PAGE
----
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How to Let Go of Anger

Emotional Awareness By: Katie Lister

January 11, 2024

Are you always angry? Do you want to learn how to let go of anger? Here is everything you need to know. 

Hi, I am Katie Lister, a practicing Registered Nurse and the founder of Growth Gals, a supportive network of women. In this article, I will give you all the information you need on how to let go of anger.

Table of Contents

Katie Lister

Katie Lister

Written by Katie Lister, RN, BScN. An experienced Registered Nurse, Group Facilitator, Life Coach, and Community Leader. Read Katie's Full Author Bio

How To Let Go Of Anger - Introduction

The English dictionary defines anger or rage as “a strong feeling that makes you want to hurt someone or be unpleasant because of something unfair or unkind that has happened.” As human beings, anger is one of our natural emotions. Anger is the body’s instinctive reaction to a perceived threat. It’s understandable when you get angry about an injustice.

However, it all boils down to how you deal with the rage. It becomes a problem when you can’t control your anger and harm yourself or others. Anger management issues may lead to numerous adverse outcomes such as job, relationship, and education loss or imprisonment.

Anger can also affect your physical health. A study revealed that uncontrolled rage is destructive to your mental and physical health, causing bulimia (an eating disorder), diabetes, and cardiovascular diseases. Many external and internal factors can cause anger issues.

Some external factors include anxiety and stress-inducing situations, such as professional, financial, relationship, or family issues. Some internal factors may include alcoholism, depression, and mental instability.

Anger issues are strongly related to feeling insecure about yourself. How insecure are you? Learn more here. 

Types Of Rage Issues

You can exhibit rage in various ways and varying intensities.

Inward rage

This is self-directed and can include negative thoughts and self-talk. It can manifest is different ways like punishing yourself by restricting yourself from enjoying things you love, like watching movies or reading novels. In some people, it may manifest in denying themselves basic needs like water or food. Some types of anger include:

Outward rage

It may involve verbal or physical expression of anger toward people or things. This includes cursing, shouting, breaking things, or physically assaulting others. People who display aggressive anger usually have low self-esteem, which makes them angrier.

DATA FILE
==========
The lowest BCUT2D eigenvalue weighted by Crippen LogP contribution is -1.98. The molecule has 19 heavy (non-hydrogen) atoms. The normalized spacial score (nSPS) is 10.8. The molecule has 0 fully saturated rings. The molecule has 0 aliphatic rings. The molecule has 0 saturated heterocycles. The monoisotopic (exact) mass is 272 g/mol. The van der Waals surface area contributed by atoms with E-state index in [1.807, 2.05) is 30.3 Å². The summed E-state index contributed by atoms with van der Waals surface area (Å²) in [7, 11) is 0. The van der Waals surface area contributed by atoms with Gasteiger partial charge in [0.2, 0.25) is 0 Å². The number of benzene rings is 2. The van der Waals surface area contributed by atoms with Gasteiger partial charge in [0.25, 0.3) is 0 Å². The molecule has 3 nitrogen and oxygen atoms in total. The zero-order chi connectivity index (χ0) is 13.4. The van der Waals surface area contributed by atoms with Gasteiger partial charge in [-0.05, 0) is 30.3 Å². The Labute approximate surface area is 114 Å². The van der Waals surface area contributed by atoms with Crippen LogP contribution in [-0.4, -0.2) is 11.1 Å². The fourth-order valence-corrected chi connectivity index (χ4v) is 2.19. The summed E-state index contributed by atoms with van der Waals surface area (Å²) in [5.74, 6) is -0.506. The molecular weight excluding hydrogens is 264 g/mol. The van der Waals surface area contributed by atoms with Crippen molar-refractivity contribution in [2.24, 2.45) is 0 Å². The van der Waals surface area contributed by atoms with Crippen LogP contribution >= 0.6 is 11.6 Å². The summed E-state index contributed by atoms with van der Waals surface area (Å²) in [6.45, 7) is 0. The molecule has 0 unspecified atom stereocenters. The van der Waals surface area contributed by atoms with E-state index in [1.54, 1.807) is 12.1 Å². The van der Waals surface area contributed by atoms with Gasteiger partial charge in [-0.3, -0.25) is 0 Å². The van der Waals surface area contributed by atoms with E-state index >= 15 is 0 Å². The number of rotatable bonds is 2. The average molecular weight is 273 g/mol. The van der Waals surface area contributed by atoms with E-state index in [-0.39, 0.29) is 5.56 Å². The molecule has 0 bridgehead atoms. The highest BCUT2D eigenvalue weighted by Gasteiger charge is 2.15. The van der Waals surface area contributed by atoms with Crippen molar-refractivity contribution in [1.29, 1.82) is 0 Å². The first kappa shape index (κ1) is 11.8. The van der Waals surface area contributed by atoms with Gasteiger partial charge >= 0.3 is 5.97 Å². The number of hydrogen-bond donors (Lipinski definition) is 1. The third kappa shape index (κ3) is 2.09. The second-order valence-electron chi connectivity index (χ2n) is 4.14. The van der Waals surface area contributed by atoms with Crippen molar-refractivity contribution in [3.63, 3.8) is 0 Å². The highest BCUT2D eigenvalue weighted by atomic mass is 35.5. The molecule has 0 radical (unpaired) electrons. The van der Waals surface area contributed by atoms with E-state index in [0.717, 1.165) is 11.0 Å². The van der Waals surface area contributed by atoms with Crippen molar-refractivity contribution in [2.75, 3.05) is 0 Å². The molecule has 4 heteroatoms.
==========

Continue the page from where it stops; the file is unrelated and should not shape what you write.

Passive rage

Passive anger is also called passive-aggressive behavior. This anger involves sarcasm, degrading others, sulking, or silent treatment.

Causes of Anger issues

  • Grief: Feeling anger is the second stage of grief
  • Depression: Most times, people suppress their anger, and the symptoms appear as suicidal thoughts, loss of energy, and irritability.
  • Obsessive-compulsive disorder: This anxiety disorder can cause unwelcome urges that cause anger when unmet.
  • Attention deficit hyperactivity disorder (ADHD): This disorder leads to short tempers and angry outbursts.
  • Alcoholism: Alcohol consumption causes impaired thinking and increases aggression
  • Oppositional defiant disorder (ODD): Its symptoms are irritability and rage
  • Bipolar disorder: Causes dramatic mood changes that include anger
  • Intermittent explosive disorder (IED): People suffering from IED tend to react with angry outbursts
_Let Go of Anger

Signs Of Anger Issues

Some level of anger is expected and also healthy, but rage management issues can become dangerous. You may have anger management issues if you have these signs:

Prone to triggers

Addictions and mental health disorders can trigger angry outbursts. For instance, alcohol can trigger rage characterized by verbal outbursts or physical violence.

Physical Reactions

Society has forced us to look at anger as a bad thing. This means many of us struggle to express our anger healthily. Pacing, sarcasm, rubbing head, raised voice, and yearning for substances like drugs or alcohol are examples of physical reactions to anger.

Emotional Reactions

A common reaction to being angry is getting emotionally charged. You may be resentful, sad, irritated, anxious, guilty, and want to flee the situation.

Self-Harm and Isolation

When you do not express anger healthily, it inwardly affects you, which can lead to feelings of suicide and isolation. People living with depression become more vulnerable to these negative feelings and may efficiently act on them.

Substance Abuse

People looking to numb their angry feelings can easily fall into substance abuse and addiction.


Angry outbursts result in swearing, shouting, and physical violence.

Physical Symptoms

Physical symptoms may include:

  • Chest tightness
  • Stomach-churning
  • Increased heartbeat and blood pressure
  • Weak legs
  • Shallow breathing
  • Tense muscles
  • Headaches
  • Trembling
  • Sweating
  • Dizziness

How Anger Affects Your Mental Health

Intense rage over a long period can cause mental health issues such as: